ACT Reading: Practice with Humanities

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  • 0:01 Humanities Passages
  • 1:15 Question 1
  • 3:15 Question 2
  • 4:55 Question 3
  • 6:22 Lesson Summary
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Lesson Transcript
Instructor: Elizabeth Foster

Elizabeth has been involved with tutoring since high school and has a B.A. in Classics.

'Humanities' is such a vague name: learn what you'll be getting on this part of the ACT reading test and get some practice tackling it. We'll walk you through three practice questions with explanations.

Humanities Passages

Once you're done with the ACT and picking courses for your first semester of college, you'll learn that 'humanities' is an incredibly broad word: the 'humanities' in college can cover everything from history to music theory to gender studies. On the ACT, 'humanities' covers almost as much territory. Humanities passages on the ACT reading test cover art, literature, music, theater, ethics, language, philosophy, and related fields. In other words, it's kind of a catchall.

The questions on these passages are just like the questions on every other part of the ACT, and you don't need to know anything about the relevant fields to do well on the test. It's much more important to know about the questions - specifically, the types of questions you'll be asked and how to tackle them. All the questions will ask you specifically about the passage in front of you; you'll never need to know anything from outside reading.

Here's how to tackle the questions:

  1. Read the question but not the answer choices.
  2. Go to the passage for the answer.
  3. Read the answer choices and pick the best one.

It's a simple strategy, but it does take some practice. So, are you ready to try some practice questions?

Question 1

When we study a country's literature, we open up the book to read its soul. Diplomats lie, press releases lie, and even history books lie, but literature cannot help but tell the truth. That, at least, was the attitude of my literature teachers in college, who seemed overawed by the possibilities of 'truly knowing' a country through its great works.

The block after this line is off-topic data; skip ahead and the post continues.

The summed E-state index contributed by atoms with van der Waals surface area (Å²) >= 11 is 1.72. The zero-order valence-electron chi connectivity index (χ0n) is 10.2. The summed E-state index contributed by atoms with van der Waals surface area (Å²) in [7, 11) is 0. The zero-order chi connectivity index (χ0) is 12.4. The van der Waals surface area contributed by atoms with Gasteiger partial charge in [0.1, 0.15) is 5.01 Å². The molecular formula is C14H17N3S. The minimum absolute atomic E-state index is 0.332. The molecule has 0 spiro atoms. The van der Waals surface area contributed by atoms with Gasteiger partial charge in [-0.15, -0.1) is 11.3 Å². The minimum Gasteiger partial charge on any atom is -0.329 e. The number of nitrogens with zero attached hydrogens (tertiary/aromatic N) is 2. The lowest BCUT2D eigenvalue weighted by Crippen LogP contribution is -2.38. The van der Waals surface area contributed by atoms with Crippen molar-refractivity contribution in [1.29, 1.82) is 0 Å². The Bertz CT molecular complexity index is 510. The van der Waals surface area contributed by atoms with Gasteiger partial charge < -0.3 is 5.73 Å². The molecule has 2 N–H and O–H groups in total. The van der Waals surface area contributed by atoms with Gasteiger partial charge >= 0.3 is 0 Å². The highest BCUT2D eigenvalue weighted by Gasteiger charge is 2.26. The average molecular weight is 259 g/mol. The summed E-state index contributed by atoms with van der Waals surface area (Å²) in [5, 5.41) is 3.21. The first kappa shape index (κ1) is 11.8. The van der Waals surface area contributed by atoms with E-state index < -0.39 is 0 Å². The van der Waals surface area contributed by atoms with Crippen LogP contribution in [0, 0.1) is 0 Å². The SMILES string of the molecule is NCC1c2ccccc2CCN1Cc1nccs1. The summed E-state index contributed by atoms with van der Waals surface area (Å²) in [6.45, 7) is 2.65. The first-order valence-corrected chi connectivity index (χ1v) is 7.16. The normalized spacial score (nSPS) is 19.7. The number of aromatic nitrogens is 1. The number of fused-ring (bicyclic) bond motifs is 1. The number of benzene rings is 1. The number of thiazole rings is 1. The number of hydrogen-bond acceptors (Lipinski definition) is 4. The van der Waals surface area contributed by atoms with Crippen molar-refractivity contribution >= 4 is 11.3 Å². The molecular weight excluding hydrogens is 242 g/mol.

The author's judgment of 'the attitude of my literature teachers' could best be described as…

(A) Skeptical

(B) Enraged

(C) Impressed

(D) Hostile

Let's first identify what the attitude of the literature teachers is. In other words, what do the teachers think? The teachers think that literature is a kind of window to a country's soul. But remember: the question doesn't ask us what the teachers think. The question asked us what the author thinks about that opinion.

So we'll go through and identify what the author has to say about the teachers. The word 'overawed' is one clue that the author finds her teachers a little too impressed by the possibilities of literature. The quotation marks around 'truly knowing' also indicate that the author isn't totally sure about this entire concept. Any time you see quotation marks like that, just picture the author using air quotes.

In other words, the author doesn't agree with the teachers that literature is really a way to see into a country's soul. Now let's look at the answer choices to see what fits.

We can cross off (B) right away because the author doesn't sound enraged or furious. We can also get rid of (C) because 'impressed' would imply that the author agrees with the teachers, when she clearly doesn't. (D) is also out, again, because 'hostile' implies that the author is being confrontational towards her teachers, when in fact she's just disagreeing with them.

(A) works, though, because 'skeptical' captures that attitude of 'I don't quite believe you, but I'm not being a confrontational jerk about it.' So (A) is the correct answer.

Question 2

Ready for the next question? Here's the next paragraph of the same passage.

For my part, I have always doubted my teachers' assumption that literature is more honest than other writing. If they acknowledge that diplomats and journalists and historians can lie, then why not fiction writers as well?

The author mentions 'diplomats and journalists and historians' as examples of…

(A) Professionals who make more money than most authors

(B) People whom her teachers trust less than fiction writers

(C) Writers who produce work more valuable than literature

(D) Authors who are often falsely accused of lying

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